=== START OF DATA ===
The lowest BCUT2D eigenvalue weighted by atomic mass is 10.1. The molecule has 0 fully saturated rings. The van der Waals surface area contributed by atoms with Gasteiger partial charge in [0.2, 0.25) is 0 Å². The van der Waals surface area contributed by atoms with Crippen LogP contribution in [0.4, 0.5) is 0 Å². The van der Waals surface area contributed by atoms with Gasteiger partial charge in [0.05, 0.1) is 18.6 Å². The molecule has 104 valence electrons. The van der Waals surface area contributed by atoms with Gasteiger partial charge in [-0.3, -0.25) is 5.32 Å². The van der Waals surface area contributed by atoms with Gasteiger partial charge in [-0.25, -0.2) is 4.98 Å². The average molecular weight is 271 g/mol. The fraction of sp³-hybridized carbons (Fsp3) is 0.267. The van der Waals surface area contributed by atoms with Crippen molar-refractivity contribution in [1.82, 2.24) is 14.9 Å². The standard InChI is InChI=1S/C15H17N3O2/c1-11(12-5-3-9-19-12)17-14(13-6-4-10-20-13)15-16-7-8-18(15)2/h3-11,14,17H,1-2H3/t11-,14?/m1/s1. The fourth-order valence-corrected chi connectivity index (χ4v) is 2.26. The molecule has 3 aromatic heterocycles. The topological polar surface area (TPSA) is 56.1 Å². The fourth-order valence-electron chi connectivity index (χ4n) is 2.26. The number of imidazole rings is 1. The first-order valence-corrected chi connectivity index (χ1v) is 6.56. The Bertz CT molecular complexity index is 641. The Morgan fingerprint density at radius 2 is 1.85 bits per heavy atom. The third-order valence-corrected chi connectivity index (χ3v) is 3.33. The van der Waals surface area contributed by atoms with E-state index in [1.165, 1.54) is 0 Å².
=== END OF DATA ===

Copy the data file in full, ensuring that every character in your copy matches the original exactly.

The lowest BCUT2D eigenvalue weighted by atomic mass is 10.1. The molecule has 0 fully saturated rings. The van der Waals surface area contributed by atoms with Gasteiger partial charge in [0.2, 0.25) is 0 Å². The van der Waals surface area contributed by atoms with Crippen LogP contribution in [0.4, 0.5) is 0 Å². The van der Waals surface area contributed by atoms with Gasteiger partial charge in [0.05, 0.1) is 18.6 Å². The molecule has 104 valence electrons. The van der Waals surface area contributed by atoms with Gasteiger partial charge in [-0.3, -0.25) is 5.32 Å². The van der Waals surface area contributed by atoms with Gasteiger partial charge in [-0.25, -0.2) is 4.98 Å². The average molecular weight is 271 g/mol. The fraction of sp³-hybridized carbons (Fsp3) is 0.267. The van der Waals surface area contributed by atoms with Crippen molar-refractivity contribution in [1.82, 2.24) is 14.9 Å². The standard InChI is InChI=1S/C15H17N3O2/c1-11(12-5-3-9-19-12)17-14(13-6-4-10-20-13)15-16-7-8-18(15)2/h3-11,14,17H,1-2H3/t11-,14?/m1/s1. The fourth-order valence-corrected chi connectivity index (χ4v) is 2.26. The molecule has 3 aromatic heterocycles. The topological polar surface area (TPSA) is 56.1 Å². The fourth-order valence-electron chi connectivity index (χ4n) is 2.26. The number of imidazole rings is 1. The first-order valence-corrected chi connectivity index (χ1v) is 6.56. The Bertz CT molecular complexity index is 641. The Morgan fingerprint density at radius 2 is 1.85 bits per heavy atom. The third-order valence-corrected chi connectivity index (χ3v) is 3.33. The van der Waals surface area contributed by atoms with E-state index in [1.165, 1.54) is 0 Å².